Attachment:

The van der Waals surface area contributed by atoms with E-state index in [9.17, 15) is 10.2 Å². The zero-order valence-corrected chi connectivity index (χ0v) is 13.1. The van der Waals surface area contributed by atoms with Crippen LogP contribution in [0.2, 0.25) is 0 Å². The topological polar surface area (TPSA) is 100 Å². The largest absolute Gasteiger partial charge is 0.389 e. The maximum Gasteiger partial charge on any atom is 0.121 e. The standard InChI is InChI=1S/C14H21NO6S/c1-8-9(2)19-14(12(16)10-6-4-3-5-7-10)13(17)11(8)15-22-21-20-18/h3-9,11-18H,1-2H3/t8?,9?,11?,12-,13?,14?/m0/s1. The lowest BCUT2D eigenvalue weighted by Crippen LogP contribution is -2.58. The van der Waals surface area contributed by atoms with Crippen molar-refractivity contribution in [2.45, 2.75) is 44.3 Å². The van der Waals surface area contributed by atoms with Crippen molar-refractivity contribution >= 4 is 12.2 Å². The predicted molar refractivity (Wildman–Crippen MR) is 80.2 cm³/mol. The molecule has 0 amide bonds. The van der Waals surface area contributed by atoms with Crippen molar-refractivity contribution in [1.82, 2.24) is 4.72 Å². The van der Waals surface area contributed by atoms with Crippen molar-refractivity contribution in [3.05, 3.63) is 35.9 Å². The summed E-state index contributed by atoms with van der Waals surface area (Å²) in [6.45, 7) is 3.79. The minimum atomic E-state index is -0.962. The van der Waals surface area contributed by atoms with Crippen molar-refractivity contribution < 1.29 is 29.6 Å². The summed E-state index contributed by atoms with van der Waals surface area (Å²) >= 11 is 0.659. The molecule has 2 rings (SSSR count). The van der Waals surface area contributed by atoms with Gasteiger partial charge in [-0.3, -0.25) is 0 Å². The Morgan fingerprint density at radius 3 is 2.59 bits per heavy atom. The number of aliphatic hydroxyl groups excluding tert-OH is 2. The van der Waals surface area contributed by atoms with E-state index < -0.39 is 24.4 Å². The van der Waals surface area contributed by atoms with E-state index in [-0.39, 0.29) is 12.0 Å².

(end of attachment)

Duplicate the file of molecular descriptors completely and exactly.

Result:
The van der Waals surface area contributed by atoms with E-state index in [9.17, 15) is 10.2 Å². The zero-order valence-corrected chi connectivity index (χ0v) is 13.1. The van der Waals surface area contributed by atoms with Crippen LogP contribution in [0.2, 0.25) is 0 Å². The topological polar surface area (TPSA) is 100 Å². The largest absolute Gasteiger partial charge is 0.389 e. The maximum Gasteiger partial charge on any atom is 0.121 e. The standard InChI is InChI=1S/C14H21NO6S/c1-8-9(2)19-14(12(16)10-6-4-3-5-7-10)13(17)11(8)15-22-21-20-18/h3-9,11-18H,1-2H3/t8?,9?,11?,12-,13?,14?/m0/s1. The lowest BCUT2D eigenvalue weighted by Crippen LogP contribution is -2.58. The van der Waals surface area contributed by atoms with Crippen molar-refractivity contribution in [2.45, 2.75) is 44.3 Å². The van der Waals surface area contributed by atoms with Crippen molar-refractivity contribution >= 4 is 12.2 Å². The predicted molar refractivity (Wildman–Crippen MR) is 80.2 cm³/mol. The molecule has 0 amide bonds. The van der Waals surface area contributed by atoms with Crippen molar-refractivity contribution in [1.82, 2.24) is 4.72 Å². The van der Waals surface area contributed by atoms with Crippen molar-refractivity contribution in [3.05, 3.63) is 35.9 Å². The summed E-state index contributed by atoms with van der Waals surface area (Å²) in [6.45, 7) is 3.79. The minimum atomic E-state index is -0.962. The van der Waals surface area contributed by atoms with Crippen molar-refractivity contribution < 1.29 is 29.6 Å². The summed E-state index contributed by atoms with van der Waals surface area (Å²) >= 11 is 0.659. The molecule has 2 rings (SSSR count). The van der Waals surface area contributed by atoms with Gasteiger partial charge in [-0.3, -0.25) is 0 Å². The Morgan fingerprint density at radius 3 is 2.59 bits per heavy atom. The number of aliphatic hydroxyl groups excluding tert-OH is 2. The van der Waals surface area contributed by atoms with E-state index < -0.39 is 24.4 Å². The van der Waals surface area contributed by atoms with E-state index in [-0.39, 0.29) is 12.0 Å².